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The Biggest Charter School Theft in Georgia History

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Molly Bloom of the Atlanta Journal-Constitution writes here about the biggest theft in the brief history of charter schools in Georgia. That state is in the process of expanding the number of charters and is considering creating an “Achievement School District,” modeled on the failed ASD in Tennessee, in which low performing schools are turned over to charter operators.

Here is the story of Atlanta’s Latin Academy Charter School.

A $12,000 charge at a strip club. Thousands of dollars spent at Mercedes-Benz of Buckhead. ATM withdrawals of hundreds of dollars at a time.

The charges to Atlanta’s Latin Academy Charter School should have raised eyebrows. For the top state education officials and corporate executives on the school’s board, they should have set off earsplitting sirens.

Instead, the charges continued for years, siphoning more than $600,000 in taxpayer dollars that should have been spent on students.

Christopher Clemons, the school’s founder, has been charged with fraud and theft in the largest such case in Georgia charter school history.

Clemons left Atlanta after the losses were discovered.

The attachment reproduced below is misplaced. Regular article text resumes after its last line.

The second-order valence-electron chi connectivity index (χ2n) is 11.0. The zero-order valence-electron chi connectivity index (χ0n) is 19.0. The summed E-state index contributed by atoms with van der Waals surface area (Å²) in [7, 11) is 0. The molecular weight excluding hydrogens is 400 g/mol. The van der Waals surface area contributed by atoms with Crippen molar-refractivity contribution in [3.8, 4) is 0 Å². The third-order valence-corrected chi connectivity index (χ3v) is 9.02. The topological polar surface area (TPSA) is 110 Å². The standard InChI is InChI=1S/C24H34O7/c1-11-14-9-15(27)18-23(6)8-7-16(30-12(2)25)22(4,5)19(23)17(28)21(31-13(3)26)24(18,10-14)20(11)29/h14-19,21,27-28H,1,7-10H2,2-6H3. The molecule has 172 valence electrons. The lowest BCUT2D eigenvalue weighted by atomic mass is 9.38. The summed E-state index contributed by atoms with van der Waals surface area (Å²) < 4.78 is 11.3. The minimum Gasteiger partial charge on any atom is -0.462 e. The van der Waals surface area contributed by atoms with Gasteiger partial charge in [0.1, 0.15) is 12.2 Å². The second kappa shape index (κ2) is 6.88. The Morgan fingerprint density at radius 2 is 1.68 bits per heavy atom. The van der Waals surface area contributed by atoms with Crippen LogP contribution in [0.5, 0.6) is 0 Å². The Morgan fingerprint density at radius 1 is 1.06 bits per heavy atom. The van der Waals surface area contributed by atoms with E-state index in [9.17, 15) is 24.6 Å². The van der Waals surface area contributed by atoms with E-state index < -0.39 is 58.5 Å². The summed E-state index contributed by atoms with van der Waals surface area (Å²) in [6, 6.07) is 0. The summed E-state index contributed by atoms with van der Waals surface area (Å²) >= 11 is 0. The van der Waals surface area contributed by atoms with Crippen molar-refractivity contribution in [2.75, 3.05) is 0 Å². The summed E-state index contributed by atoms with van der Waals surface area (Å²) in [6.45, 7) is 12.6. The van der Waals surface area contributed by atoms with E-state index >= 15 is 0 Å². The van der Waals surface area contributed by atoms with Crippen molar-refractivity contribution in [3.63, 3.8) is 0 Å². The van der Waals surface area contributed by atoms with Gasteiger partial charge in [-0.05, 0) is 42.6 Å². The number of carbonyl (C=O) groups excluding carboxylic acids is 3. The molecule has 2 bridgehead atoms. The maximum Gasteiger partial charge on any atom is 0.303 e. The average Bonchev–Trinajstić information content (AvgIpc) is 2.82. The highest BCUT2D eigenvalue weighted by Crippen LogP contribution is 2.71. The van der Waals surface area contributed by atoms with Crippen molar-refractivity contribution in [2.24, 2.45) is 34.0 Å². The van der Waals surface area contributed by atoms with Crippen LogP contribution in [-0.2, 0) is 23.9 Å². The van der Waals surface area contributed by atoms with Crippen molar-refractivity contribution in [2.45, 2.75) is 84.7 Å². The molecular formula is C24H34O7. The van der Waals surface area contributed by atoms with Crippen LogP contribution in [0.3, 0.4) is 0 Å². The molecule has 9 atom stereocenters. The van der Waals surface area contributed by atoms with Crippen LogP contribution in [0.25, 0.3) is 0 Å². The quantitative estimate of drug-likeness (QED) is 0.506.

He left a rented townhome strewn with Hermes boxes, lease paperwork for a new BMW, used boarding passes and a Rolex receipt.

He left the school so financially troubled that board members closed it.

He left nearly 200 children with few options.

And he left a cautionary tale for Georgia’s growing charter school movement. Latin Academy, with its all-star board and experienced leader, seemed on track to thrive. But behind that facade of apparent success, the school spent millions of tax dollars with little public scrutiny and operated with a lack of public input foreign to many traditional public schools.

Latin Academy’s academic performance ranked in the top 25 percent of all Atlanta middle schools in an area where neighborhood middle schools are better known for hallway chaos than academics.

Clemons is presently in jail in Colorado, awaiting extradition to Georgia.

In the last decade, the number of students in charter schools has tripled to 91,000, with more growth expected. In addition, the legislature allows entire districts to have “charter-like” freedoms, which means deregulation and freedom from oversight.

Expect more scandals, fraud, corruption, and theft. If men were angels, there would be no reason for oversight or regulations.

Could someone explain why deregulation is supposed to create better education?

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